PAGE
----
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Wernicke Encephalopathy

  • Amy Scholten, MPH
Publication Type:


Wernicke Encephalopathy


Wernicke encephalopathy is a brain disease. It can lead to confusion, poor muscle control, and other problems. If left untreated, it can get worse and even be fatal.

The Brain.

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Wernicke encephalopathy is caused by low thiamine (vitamin B1) levels. This may be due to a poor diet, problems absorbing vitamins, or both.

Risk Factors

Wernicke encephalopathy is most common in people with alcohol use disorder. Other things that raise the risk are:

  • Cancer and cancer treatments
  • Severe vomiting
  • Poor diet
  • Eating disorders
  • Digestive problems and surgeries, such as gastric bypass
  • Other diseases, such as AIDS, kidney diseases, infections, and thyroid disease
  • Dialysis


A person with Wernicke encephalopathy may have:

  • Mental changes, such as:
    • Confusion
    • Problems staying focused
    • Memory loss
  • Vision problems
  • Problems walking and sitting


The doctor will ask about symptoms and health history. A physical exam will be done.

A blood test can check thiamine levels.


The goal of treatment is to bring thiamine levels back to normal fast. Wernicke encephalopathy needs to be treated right away. Most symptoms will fade with treatment. Memory problems may continue.

Treatment involves:

  • Giving thiamine—through IV or injections
  • Keeping thiamine levels normal with:
    • Thiamine supplements
    • A diet rich in thiamine
  • Treating alcohol use disorder or eating disorders


To reduce the risk of Wernicke encephalopathy:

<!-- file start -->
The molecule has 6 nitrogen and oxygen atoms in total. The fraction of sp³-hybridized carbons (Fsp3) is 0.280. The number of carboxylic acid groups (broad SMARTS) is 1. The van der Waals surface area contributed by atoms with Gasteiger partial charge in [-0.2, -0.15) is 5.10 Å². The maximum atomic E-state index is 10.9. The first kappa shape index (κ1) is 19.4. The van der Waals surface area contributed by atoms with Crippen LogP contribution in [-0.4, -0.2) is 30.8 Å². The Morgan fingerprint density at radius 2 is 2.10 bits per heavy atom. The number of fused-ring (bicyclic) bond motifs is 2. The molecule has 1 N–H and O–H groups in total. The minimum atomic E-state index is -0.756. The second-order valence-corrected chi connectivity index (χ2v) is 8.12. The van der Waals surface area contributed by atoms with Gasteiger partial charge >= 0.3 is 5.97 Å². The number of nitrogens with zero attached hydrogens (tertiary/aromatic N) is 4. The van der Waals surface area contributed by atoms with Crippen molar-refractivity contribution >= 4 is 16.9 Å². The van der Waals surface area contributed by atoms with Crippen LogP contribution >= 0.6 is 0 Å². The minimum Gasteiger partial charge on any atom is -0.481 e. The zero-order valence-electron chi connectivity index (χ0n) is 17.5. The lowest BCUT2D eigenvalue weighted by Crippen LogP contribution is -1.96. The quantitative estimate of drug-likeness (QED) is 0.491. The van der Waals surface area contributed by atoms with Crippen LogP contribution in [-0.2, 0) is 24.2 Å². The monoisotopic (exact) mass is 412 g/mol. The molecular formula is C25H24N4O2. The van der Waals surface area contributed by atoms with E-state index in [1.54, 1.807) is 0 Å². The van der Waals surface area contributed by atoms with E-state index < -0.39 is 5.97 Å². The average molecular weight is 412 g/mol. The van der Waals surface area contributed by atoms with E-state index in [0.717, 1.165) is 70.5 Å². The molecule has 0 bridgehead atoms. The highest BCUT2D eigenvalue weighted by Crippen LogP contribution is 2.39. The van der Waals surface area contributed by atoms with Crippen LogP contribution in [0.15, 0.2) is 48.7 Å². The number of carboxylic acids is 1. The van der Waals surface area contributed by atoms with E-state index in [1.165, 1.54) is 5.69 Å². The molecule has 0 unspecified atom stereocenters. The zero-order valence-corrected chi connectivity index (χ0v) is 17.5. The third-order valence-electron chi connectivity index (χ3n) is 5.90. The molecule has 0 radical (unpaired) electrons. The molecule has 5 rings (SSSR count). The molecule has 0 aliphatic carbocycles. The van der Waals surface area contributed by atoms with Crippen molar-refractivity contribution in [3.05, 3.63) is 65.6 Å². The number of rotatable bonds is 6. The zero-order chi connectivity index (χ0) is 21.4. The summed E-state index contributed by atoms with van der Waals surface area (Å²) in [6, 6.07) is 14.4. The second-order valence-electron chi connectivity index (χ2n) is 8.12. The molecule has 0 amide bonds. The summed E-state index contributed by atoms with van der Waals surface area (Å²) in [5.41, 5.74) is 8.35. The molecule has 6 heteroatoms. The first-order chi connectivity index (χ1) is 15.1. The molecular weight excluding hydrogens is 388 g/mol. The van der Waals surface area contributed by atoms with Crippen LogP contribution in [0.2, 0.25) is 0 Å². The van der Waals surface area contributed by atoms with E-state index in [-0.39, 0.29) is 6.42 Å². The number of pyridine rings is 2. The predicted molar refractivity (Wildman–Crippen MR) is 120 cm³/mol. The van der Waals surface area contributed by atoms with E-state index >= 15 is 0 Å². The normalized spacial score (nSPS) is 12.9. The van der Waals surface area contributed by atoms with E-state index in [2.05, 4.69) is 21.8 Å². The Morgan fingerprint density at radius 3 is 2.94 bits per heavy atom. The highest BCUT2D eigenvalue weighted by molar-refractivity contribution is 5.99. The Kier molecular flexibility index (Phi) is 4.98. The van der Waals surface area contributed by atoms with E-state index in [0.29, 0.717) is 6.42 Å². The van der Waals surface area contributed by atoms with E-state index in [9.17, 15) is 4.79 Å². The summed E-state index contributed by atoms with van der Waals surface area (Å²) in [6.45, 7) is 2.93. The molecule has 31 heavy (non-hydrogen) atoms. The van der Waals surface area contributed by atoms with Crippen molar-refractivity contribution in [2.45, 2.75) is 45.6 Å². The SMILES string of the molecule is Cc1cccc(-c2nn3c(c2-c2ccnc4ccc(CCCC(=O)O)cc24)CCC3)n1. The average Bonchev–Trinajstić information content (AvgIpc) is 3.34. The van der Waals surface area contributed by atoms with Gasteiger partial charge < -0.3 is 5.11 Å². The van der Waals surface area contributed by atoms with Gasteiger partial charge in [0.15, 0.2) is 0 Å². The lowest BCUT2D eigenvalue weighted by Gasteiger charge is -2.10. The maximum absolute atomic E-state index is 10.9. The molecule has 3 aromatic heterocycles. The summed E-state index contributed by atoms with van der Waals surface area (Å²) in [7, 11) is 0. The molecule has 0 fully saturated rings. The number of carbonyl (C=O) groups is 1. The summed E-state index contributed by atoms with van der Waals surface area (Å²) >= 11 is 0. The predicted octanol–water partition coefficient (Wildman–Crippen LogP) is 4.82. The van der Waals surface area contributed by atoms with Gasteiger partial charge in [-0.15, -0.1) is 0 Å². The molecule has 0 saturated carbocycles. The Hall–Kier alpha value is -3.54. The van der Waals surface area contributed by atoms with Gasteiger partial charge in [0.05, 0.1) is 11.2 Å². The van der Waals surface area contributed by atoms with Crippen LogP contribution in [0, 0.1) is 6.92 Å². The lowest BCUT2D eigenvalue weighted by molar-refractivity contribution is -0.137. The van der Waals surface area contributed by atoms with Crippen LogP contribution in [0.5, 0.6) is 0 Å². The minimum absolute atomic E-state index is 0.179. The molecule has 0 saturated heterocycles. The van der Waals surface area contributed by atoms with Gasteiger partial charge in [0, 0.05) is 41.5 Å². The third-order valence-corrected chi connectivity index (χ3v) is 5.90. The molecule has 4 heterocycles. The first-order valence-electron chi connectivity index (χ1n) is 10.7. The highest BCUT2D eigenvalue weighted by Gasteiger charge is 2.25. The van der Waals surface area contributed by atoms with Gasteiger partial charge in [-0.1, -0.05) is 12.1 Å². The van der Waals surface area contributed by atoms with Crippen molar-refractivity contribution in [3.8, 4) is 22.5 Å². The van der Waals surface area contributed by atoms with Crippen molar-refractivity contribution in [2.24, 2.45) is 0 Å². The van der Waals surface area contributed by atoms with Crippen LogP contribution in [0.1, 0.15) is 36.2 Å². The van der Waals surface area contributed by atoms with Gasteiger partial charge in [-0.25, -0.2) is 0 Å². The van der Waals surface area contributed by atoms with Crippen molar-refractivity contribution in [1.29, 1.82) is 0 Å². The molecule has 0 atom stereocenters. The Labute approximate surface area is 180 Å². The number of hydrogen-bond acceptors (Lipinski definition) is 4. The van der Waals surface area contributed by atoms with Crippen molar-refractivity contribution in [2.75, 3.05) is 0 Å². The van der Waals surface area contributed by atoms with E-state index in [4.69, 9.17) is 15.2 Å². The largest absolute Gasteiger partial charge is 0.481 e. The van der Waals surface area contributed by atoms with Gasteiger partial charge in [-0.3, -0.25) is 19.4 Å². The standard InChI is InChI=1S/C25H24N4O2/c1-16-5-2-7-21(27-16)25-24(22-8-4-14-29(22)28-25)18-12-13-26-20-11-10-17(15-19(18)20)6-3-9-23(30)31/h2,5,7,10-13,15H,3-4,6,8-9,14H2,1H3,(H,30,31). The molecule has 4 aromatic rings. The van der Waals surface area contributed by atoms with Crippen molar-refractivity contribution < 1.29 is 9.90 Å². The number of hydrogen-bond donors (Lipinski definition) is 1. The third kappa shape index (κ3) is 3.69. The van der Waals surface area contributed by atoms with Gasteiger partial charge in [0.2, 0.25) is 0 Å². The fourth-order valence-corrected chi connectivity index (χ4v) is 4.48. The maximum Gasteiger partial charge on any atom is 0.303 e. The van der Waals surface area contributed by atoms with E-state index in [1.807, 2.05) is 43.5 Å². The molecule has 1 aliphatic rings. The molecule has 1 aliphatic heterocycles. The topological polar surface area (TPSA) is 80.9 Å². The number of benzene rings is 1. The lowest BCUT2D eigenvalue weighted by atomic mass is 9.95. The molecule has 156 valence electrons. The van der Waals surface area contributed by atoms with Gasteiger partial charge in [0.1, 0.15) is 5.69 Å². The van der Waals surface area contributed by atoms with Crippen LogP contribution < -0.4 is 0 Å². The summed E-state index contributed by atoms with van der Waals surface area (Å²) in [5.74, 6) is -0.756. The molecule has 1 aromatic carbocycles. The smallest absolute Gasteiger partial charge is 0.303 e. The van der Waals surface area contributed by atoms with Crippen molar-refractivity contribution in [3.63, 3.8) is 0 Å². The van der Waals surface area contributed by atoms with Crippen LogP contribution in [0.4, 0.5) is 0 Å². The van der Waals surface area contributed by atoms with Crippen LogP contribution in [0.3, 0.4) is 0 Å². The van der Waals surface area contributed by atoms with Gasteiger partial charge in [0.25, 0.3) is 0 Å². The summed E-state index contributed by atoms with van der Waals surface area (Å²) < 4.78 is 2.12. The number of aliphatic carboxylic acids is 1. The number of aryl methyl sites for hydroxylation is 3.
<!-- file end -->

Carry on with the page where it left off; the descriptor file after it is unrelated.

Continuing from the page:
• Eat foods high in thiamine, such as:
    • Lentils and peas
    • Cereal—with added vitamins
    • Pecans
    • Spinach
    • Oranges
    • Milk and eggs
  • Limit alcohol or treat alcohol use disorder.




  • Alcohol-related brain damage (ARBD): what is it and who gets it? Alzheimer’s Society website. Available at: https://www.alzheimers.org.uk/about-dementia/types-dementia/alcohol-related-brain-damage-arbd.
  • Sinha, S., Kataria, A., et al. Wernicke encephalopathy-clinical pearls. Mayo Clin Proc, 2019; 94 (6): 1065-1072.
  • Wernicke encephalopathy. EBSCO DynaMed website. Available at: https://www.dynamed.com/condition/wernicke-encephalopathy.
  • Wernicke-Korsakoff syndrome. National Institute of Neurological Disorders and Stroke website. Available at: https://www.ninds.nih.gov/health-information/disorders/wernicke-korsakoff-syndrome.
  • Wernicke-Korsakoff syndrome. Radiopaedia website. Available at: https://radiopaedia.org/articles/wernicke-encephalopathy.


  • Marcin Chwistek, MD
Last Updated:

This content is reviewed regularly and is updated when new and relevant evidence is made available. This information is neither intended nor implied to be a substitute for professional medical advice. Always seek the advice of your physician or other qualified health provider prior to starting any new treatment or with questions regarding a medical condition.